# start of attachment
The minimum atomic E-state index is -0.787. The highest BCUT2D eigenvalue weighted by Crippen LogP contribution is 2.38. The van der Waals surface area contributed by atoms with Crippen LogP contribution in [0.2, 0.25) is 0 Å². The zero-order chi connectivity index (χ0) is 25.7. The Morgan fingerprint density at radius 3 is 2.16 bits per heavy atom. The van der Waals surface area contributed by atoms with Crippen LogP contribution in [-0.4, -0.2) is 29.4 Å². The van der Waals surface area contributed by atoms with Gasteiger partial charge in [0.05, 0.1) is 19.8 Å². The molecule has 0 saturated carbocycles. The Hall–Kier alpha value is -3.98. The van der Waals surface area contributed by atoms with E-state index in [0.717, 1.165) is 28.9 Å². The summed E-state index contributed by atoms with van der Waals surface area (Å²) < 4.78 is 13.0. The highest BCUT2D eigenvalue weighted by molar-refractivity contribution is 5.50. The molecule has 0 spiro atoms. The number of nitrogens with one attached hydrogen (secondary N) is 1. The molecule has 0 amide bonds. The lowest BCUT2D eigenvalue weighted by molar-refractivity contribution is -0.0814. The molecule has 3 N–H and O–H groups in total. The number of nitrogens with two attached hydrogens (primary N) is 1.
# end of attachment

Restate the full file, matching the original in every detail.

The minimum atomic E-state index is -0.787. The highest BCUT2D eigenvalue weighted by Crippen LogP contribution is 2.38. The van der Waals surface area contributed by atoms with Crippen LogP contribution in [0.2, 0.25) is 0 Å². The zero-order chi connectivity index (χ0) is 25.7. The Morgan fingerprint density at radius 3 is 2.16 bits per heavy atom. The van der Waals surface area contributed by atoms with Crippen LogP contribution in [-0.4, -0.2) is 29.4 Å². The van der Waals surface area contributed by atoms with Gasteiger partial charge in [0.05, 0.1) is 19.8 Å². The molecule has 0 saturated carbocycles. The Hall–Kier alpha value is -3.98. The van der Waals surface area contributed by atoms with E-state index in [0.717, 1.165) is 28.9 Å². The summed E-state index contributed by atoms with van der Waals surface area (Å²) < 4.78 is 13.0. The highest BCUT2D eigenvalue weighted by molar-refractivity contribution is 5.50. The molecule has 0 spiro atoms. The number of nitrogens with one attached hydrogen (secondary N) is 1. The molecule has 0 amide bonds. The lowest BCUT2D eigenvalue weighted by molar-refractivity contribution is -0.0814. The molecule has 3 N–H and O–H groups in total. The number of nitrogens with two attached hydrogens (primary N) is 1.